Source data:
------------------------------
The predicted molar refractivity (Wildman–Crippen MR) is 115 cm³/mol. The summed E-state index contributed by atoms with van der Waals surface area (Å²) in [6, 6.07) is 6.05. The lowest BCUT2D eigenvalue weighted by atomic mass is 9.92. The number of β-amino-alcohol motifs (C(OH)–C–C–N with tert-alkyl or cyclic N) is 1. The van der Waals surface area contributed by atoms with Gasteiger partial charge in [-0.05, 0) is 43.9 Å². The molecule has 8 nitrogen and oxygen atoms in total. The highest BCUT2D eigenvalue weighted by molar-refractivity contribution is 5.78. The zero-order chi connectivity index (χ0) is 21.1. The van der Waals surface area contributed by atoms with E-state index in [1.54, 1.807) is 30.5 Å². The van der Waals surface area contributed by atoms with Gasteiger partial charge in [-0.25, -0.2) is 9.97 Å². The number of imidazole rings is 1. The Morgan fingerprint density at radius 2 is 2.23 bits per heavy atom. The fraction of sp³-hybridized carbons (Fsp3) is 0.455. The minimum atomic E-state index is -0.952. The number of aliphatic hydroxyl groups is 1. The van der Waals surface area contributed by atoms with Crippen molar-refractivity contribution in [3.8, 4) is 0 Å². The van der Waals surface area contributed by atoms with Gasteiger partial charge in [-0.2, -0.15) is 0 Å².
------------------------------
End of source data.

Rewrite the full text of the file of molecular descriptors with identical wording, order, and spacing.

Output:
The predicted molar refractivity (Wildman–Crippen MR) is 115 cm³/mol. The summed E-state index contributed by atoms with van der Waals surface area (Å²) in [6, 6.07) is 6.05. The lowest BCUT2D eigenvalue weighted by atomic mass is 9.92. The number of β-amino-alcohol motifs (C(OH)–C–C–N with tert-alkyl or cyclic N) is 1. The van der Waals surface area contributed by atoms with Gasteiger partial charge in [-0.05, 0) is 43.9 Å². The molecule has 8 nitrogen and oxygen atoms in total. The highest BCUT2D eigenvalue weighted by molar-refractivity contribution is 5.78. The zero-order chi connectivity index (χ0) is 21.1. The van der Waals surface area contributed by atoms with E-state index in [1.54, 1.807) is 30.5 Å². The van der Waals surface area contributed by atoms with Gasteiger partial charge in [-0.25, -0.2) is 9.97 Å². The number of imidazole rings is 1. The Morgan fingerprint density at radius 2 is 2.23 bits per heavy atom. The fraction of sp³-hybridized carbons (Fsp3) is 0.455. The minimum atomic E-state index is -0.952. The number of aliphatic hydroxyl groups is 1. The van der Waals surface area contributed by atoms with Crippen molar-refractivity contribution in [3.8, 4) is 0 Å². The van der Waals surface area contributed by atoms with Gasteiger partial charge in [-0.2, -0.15) is 0 Å².